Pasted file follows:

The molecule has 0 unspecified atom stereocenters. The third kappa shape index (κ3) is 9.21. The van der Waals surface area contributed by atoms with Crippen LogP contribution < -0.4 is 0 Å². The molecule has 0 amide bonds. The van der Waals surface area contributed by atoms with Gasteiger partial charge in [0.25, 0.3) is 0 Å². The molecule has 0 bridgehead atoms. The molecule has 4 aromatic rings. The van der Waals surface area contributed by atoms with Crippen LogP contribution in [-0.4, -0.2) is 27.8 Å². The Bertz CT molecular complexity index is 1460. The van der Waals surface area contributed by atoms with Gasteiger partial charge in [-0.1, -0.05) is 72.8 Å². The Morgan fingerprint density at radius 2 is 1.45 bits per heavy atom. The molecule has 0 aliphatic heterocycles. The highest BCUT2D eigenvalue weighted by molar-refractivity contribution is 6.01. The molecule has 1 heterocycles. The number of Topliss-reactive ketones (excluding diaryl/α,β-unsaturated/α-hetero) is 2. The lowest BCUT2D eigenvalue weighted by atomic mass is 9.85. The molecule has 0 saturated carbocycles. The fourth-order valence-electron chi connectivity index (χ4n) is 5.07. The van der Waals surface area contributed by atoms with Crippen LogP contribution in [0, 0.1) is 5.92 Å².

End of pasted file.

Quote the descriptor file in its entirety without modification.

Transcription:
The molecule has 0 unspecified atom stereocenters. The third kappa shape index (κ3) is 9.21. The van der Waals surface area contributed by atoms with Crippen LogP contribution < -0.4 is 0 Å². The molecule has 0 amide bonds. The van der Waals surface area contributed by atoms with Gasteiger partial charge in [0.25, 0.3) is 0 Å². The molecule has 0 bridgehead atoms. The molecule has 4 aromatic rings. The van der Waals surface area contributed by atoms with Crippen LogP contribution in [-0.4, -0.2) is 27.8 Å². The Bertz CT molecular complexity index is 1460. The van der Waals surface area contributed by atoms with Gasteiger partial charge in [-0.1, -0.05) is 72.8 Å². The Morgan fingerprint density at radius 2 is 1.45 bits per heavy atom. The molecule has 0 aliphatic heterocycles. The highest BCUT2D eigenvalue weighted by molar-refractivity contribution is 6.01. The molecule has 1 heterocycles. The number of Topliss-reactive ketones (excluding diaryl/α,β-unsaturated/α-hetero) is 2. The lowest BCUT2D eigenvalue weighted by atomic mass is 9.85. The molecule has 0 saturated carbocycles. The fourth-order valence-electron chi connectivity index (χ4n) is 5.07. The van der Waals surface area contributed by atoms with Crippen LogP contribution in [0, 0.1) is 5.92 Å².